[bitc-dev] BitC 0.20: Objects in BitC
rick.richardson at gmail.com
Thu Mar 11 14:25:51 PST 2010
> I don't think it is fully implemented in the current implementation,
> but BitC already provides a mechanism for ad-hoc polymorphism over
> structures through the built-in "has-field" constraint. This takes the
To me, ad-hoc polymorphism is not as important as parametric polymorphism.
Though, it seems to me the method you describe is one that would constrain
set of types over which a generic function could be applied.
> What I am imagining is that we think of virtual functions as consisting of
> an "ordered union type". That is: a sequence of types of progressively
> decreasing desirability.
Go uses a similar concept since it disallows inheritance in favor of
aggregation. It implicitly forwards method calls of aggregated interfaces. I
find it a reasonable alternative to inheritance.
Note they only allow disjoint sets of methods to be included into an
interface. So there is no resolution order required. Unless the ordering
were explicit, I might find it annoying to debug large projects, if I had to
traipse through code to determine which function was being called.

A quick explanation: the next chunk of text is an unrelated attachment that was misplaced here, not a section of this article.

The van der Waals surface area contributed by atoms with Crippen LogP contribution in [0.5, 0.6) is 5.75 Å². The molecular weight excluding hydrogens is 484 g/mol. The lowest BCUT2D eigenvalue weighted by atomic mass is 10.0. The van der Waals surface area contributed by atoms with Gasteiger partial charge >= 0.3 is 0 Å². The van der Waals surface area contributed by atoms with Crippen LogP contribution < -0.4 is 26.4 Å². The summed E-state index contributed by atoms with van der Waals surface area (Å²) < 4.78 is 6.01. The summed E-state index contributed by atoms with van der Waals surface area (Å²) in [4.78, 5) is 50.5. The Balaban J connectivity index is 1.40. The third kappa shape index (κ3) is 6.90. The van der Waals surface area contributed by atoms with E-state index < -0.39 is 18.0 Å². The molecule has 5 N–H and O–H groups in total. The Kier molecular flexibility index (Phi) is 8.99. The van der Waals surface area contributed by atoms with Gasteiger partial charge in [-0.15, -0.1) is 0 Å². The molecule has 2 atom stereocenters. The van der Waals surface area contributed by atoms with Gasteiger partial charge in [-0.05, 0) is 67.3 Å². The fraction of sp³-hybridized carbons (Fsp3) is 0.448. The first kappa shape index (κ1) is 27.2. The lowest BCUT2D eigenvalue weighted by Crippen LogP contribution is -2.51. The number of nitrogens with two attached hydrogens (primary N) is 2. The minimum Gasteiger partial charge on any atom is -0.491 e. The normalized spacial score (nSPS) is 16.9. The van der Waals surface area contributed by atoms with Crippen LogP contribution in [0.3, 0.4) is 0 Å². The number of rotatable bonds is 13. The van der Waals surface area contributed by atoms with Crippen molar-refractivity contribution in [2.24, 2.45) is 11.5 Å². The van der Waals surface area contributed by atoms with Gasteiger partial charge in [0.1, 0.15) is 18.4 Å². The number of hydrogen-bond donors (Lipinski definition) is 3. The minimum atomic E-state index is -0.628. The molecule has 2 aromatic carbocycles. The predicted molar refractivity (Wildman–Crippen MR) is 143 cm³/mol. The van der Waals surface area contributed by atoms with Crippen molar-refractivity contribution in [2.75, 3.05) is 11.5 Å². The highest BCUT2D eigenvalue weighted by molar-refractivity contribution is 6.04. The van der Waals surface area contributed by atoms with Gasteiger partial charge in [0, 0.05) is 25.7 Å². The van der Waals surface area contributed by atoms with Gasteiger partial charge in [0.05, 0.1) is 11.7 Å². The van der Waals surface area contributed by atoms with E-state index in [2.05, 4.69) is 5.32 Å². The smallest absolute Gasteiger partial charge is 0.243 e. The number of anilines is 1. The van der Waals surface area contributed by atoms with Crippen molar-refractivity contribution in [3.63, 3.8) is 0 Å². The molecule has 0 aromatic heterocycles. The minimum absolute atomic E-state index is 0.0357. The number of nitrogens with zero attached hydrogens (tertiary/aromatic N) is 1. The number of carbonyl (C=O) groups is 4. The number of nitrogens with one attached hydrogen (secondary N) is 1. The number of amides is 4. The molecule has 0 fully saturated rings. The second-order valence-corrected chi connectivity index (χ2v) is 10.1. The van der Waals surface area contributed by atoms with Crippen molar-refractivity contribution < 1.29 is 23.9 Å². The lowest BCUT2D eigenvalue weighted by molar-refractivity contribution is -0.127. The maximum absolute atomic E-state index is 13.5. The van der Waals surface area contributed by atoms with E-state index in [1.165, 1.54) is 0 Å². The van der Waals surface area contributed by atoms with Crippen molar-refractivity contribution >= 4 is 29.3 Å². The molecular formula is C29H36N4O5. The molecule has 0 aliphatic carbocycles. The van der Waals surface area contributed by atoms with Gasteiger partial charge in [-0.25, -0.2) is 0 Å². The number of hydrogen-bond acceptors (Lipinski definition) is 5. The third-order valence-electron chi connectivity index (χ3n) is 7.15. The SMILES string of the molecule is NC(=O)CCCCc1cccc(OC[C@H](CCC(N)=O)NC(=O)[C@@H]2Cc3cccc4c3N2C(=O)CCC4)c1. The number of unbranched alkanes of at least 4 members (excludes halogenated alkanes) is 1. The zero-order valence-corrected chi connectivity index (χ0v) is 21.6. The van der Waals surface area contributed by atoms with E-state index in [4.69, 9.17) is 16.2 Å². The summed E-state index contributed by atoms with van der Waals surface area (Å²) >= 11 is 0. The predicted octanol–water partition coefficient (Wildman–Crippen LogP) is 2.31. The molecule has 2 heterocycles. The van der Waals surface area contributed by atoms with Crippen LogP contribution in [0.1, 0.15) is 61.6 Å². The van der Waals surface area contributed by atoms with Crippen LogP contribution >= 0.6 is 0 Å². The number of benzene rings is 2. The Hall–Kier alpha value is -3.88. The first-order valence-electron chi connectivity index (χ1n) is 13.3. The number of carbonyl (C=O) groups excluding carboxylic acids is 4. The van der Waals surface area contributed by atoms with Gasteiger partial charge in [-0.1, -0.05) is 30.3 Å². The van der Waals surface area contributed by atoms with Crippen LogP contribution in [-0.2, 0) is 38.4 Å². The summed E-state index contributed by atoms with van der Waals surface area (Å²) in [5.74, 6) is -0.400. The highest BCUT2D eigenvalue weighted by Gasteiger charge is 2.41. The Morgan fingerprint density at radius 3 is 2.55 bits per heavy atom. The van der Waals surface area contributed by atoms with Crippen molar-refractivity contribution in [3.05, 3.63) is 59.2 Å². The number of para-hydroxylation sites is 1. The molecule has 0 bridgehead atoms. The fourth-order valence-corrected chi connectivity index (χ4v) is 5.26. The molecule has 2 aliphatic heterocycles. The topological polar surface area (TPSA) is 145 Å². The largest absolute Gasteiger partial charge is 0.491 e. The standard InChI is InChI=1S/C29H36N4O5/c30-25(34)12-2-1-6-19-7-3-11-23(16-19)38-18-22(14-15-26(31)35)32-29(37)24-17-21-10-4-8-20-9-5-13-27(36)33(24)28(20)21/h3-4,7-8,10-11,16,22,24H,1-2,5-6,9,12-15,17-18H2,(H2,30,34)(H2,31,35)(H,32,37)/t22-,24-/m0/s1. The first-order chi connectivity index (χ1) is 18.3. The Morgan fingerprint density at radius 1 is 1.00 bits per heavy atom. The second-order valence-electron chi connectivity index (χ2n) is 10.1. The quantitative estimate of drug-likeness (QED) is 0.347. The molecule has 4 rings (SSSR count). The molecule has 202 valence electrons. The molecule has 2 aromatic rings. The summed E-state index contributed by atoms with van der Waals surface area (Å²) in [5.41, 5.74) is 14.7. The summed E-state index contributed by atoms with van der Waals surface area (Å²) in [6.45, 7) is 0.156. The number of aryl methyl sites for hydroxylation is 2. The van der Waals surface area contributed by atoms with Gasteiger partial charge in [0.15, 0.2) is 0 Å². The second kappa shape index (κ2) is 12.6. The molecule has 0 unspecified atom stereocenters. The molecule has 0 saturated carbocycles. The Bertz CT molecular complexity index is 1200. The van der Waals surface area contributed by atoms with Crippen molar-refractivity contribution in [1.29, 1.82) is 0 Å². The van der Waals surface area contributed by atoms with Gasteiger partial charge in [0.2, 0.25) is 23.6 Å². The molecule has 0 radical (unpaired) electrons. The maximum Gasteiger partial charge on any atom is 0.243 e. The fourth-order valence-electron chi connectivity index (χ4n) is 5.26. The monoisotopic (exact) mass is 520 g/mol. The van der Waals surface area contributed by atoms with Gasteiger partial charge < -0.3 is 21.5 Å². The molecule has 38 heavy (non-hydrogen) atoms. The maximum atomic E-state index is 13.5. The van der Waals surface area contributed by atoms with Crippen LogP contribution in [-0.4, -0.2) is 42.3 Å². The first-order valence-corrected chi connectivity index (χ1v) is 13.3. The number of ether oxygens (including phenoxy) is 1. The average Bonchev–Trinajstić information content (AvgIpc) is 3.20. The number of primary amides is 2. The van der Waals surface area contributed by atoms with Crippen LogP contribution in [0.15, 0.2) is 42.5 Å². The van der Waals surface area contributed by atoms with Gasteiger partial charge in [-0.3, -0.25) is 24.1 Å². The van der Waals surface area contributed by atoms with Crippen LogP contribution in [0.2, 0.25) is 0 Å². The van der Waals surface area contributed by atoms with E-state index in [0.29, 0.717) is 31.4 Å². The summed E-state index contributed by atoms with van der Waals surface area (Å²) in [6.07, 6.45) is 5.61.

I think what I am struggling with is the implicit vs. explicit object
> notion. So far as I can tell, the difference is that explicit objects
> instantiate their class's type variables, and in doing so, form a
> representation. Implicit objects instantiate *none* of their class's type
> variables, and thereby serve as constraints only, wherein the ability to
> instantiate an object of the appropriate class type (which is stateless and
> therefore costs nothing to instantiate) serves as witness of membership in
> the class relation.
IMO, the only advantage of explicit classes is found in languages which
don't have builtin garbage collection. The explicit nature of constructors
and (especially) destructors, better allows a programmer to babysit
resources. If BitC is intended to be GC optional, this might be a
compelling enough reason.
As a matter of taste, I don't care for them, but I see one benefit and no
real detriments that I can think of. My beef with objects is the rest of
the OO system, namely inheritance.
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